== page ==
Brexit Deal Will Leave Carbon Market Question Wide Open

The Brexit trade deal still under negotiation between the U.K. and European Union will probably exclude any explicit agreement on carbon trading, leaving it to authorities in London to decide on how to price pollution starting Jan. 1.

British negotiators are poised to commit to building an emissions pricing system that’s at least as strong as the EU’s cap-and-trade program, according to two officials with knowledge of the matter. They are likely to stop short of giving any more clarity about the new arrangements, leaving industry and power market traders guessing about what will be in place in just five weeks.

“Industry desperately needs certainty on the U.K.’s post-Brexit carbon pricing regime,” said Adam Berman, EU policy director at the International Emissions Trading Association.

While a Brexit deal may come in the next few days, the government in London is still weighing options on how to price emissions. Chancellor of the Exchequer Rishi Sunak favors a carbon tax, while Alok Sharma’s business department prefers a domestic cap-and-trade program. Prime Minister Boris Johnson has until the end of this year to decide, and some officials expect him to do so in time for a Dec. 12 United Nations meeting on climate action that he is hosting.

Sunak didn’t offer any hints about his thinking Wednesday in a speech to parliament in London about his spending priorities. Instead a new infrastructure strategy only reaffirmed that after Brexit, energy intensive industries will continue to receive free emissions allocations in whatever replacement mechanism is decided upon. A spokesman for the U.K.’s business department said the government is still seeking a deal with the EU, but wouldn’t comment on ongoing negotiations.

Britain has been a part of the EU Emissions Trading System since that carbon market started in 2005. The system places thousands of utilities and industrial polluters under increasing pressure to cut back on greenhouse gas emissions. It’s one of the mechanisms that is persuading utilities to close power plants fired by coal in advance of the 2025 deadline the U.K. set to phase out the dirtiest fossil fuel.

The government has taken procedural steps to ensure it can create a U.K. ETS. On Nov. 11, it issued a Greenhouse Gas Emissions Trading Scheme order that could be implemented on the first day of 2021.

Businesses and energy traders have predominantly backed creating a U.K. cap-and-trade system with a link to the EU ETS, a move that would be most similar to the existing system. The advantages that they highlight include continuity with current policy and flexibility for businesses most exposed to the rising cost of pollution.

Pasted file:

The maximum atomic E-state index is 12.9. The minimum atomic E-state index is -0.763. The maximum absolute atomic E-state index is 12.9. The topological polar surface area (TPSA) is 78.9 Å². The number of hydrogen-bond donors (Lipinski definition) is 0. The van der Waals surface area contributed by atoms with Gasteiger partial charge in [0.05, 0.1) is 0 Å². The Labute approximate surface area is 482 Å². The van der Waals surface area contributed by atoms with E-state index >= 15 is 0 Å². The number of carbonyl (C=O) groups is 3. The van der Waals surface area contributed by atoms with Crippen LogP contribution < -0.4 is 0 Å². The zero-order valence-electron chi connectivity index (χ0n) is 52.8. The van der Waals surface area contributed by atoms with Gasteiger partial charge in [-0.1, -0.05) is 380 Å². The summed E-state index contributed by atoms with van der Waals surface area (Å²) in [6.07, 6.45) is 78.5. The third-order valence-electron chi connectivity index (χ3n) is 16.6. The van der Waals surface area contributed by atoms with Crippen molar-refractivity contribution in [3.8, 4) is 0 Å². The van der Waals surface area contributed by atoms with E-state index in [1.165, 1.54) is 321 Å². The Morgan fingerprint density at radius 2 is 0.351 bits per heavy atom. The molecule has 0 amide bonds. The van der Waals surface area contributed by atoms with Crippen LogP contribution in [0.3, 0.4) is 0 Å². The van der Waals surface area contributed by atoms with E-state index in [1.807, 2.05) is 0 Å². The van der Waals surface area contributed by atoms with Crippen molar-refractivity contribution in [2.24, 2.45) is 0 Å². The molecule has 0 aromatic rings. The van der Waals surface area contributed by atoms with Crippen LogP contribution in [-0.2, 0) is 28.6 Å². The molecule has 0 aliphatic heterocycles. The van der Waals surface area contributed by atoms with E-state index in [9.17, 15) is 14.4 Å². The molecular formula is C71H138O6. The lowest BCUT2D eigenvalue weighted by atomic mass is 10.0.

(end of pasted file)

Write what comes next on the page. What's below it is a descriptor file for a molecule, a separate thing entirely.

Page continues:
Companies are especially interested in flexibility and predictability after the coronavirus pandemic upended the global economic outlook and triggered the worst recession on record. Ministers are “mindful” of the impact of the carbon pricing on the heavy industry, Kemi Badenoch, exchequer secretary to Treasury, said last week.

The EU ETS imposes annually shrinking CO2 limits on about 12,000 facilities in the region. Those that pollute less can sell their unused permits. The system covers around 45% of Europe’s greenhouse gas discharges and is set to impose increasingly strict emission limits in the coming years as the region starts implementing its Green Deal.

Main climate provisions in a draft Brexit deal being negotiated by the EU and U.K.:
  • Both the U.K. and European Union aim to become climate-neutral by 2050
  • Neither will adopt measures that would lower ambitions for cutting emissions set at the end of the transition period, which expires in December
  • Each will be seeking to step up climate efforts in the future
  • The U.K. will adopt a carbon pricing-system with “at least the same scope and effectiveness” as the EU ETS
  • If the U.K. opts for a carbon market and seeks to link it with the EU ETS, Europe will be open as long as it doesn’t risk affecting the integrity of its own cap-and-trade program

Under the terms of the Withdrawal Agreement, U.K. companies remain subject to their 2020 EU emissions caps and must fulfill their obligations to surrender allowances by April 30, 2021. That compliance cycle offers some additional room for maneuver for policy makers to agree on a link between the EU and U.K. carbon markets that could still cover the first year after Brexit.

The alternative to a market is a tax that the U.K. Treasury would levy directly on each company’s greenhouse gas emissions. Should the U.K. opt for carbon trading, negotiators would have several months to reach a deal on conditions conditions to link the British system to the EU ETS. The deadline for companies to hand in allowances for 2021 emissions falls in April 2022.

“It is then for the U.K. to find out how to bridge the transition between where we are today and the U.K. leaving the EU, and how to link up at a future date and time, which should be, at the latest, at the beginning of 2022,” Jos Delbeke, EIB Climate Chair at the European University Institute told a hearing in the U.K. Parliament last month.

©2020 Bloomberg L.P.

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